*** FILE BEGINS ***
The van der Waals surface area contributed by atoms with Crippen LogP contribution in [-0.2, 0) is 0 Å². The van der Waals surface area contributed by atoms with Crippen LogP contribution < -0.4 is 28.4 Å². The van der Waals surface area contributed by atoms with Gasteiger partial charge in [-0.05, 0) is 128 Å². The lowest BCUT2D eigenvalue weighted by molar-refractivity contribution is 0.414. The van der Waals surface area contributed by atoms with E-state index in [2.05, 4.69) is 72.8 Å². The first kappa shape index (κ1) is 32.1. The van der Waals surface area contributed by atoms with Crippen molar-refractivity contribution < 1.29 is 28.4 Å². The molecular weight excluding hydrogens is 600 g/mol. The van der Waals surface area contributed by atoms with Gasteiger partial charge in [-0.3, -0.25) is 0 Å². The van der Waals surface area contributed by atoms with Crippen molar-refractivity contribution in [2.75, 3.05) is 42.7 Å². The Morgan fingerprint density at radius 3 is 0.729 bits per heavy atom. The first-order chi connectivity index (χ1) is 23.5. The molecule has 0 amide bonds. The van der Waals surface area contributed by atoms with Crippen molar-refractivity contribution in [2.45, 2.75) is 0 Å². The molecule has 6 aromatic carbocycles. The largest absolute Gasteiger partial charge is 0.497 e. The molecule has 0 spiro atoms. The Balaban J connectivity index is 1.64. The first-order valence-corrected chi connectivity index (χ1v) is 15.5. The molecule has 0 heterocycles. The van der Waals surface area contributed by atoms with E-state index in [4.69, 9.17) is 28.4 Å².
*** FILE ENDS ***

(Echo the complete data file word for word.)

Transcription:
The van der Waals surface area contributed by atoms with Crippen LogP contribution in [-0.2, 0) is 0 Å². The van der Waals surface area contributed by atoms with Crippen LogP contribution < -0.4 is 28.4 Å². The van der Waals surface area contributed by atoms with Gasteiger partial charge in [-0.05, 0) is 128 Å². The lowest BCUT2D eigenvalue weighted by molar-refractivity contribution is 0.414. The van der Waals surface area contributed by atoms with E-state index in [2.05, 4.69) is 72.8 Å². The first kappa shape index (κ1) is 32.1. The van der Waals surface area contributed by atoms with Crippen molar-refractivity contribution < 1.29 is 28.4 Å². The molecular weight excluding hydrogens is 600 g/mol. The van der Waals surface area contributed by atoms with Gasteiger partial charge in [-0.3, -0.25) is 0 Å². The van der Waals surface area contributed by atoms with Crippen molar-refractivity contribution in [2.75, 3.05) is 42.7 Å². The Morgan fingerprint density at radius 3 is 0.729 bits per heavy atom. The first-order chi connectivity index (χ1) is 23.5. The molecule has 0 amide bonds. The van der Waals surface area contributed by atoms with Crippen molar-refractivity contribution in [2.45, 2.75) is 0 Å². The molecule has 6 aromatic carbocycles. The largest absolute Gasteiger partial charge is 0.497 e. The molecule has 0 spiro atoms. The Balaban J connectivity index is 1.64. The first-order valence-corrected chi connectivity index (χ1v) is 15.5. The molecule has 0 heterocycles. The van der Waals surface area contributed by atoms with E-state index in [4.69, 9.17) is 28.4 Å².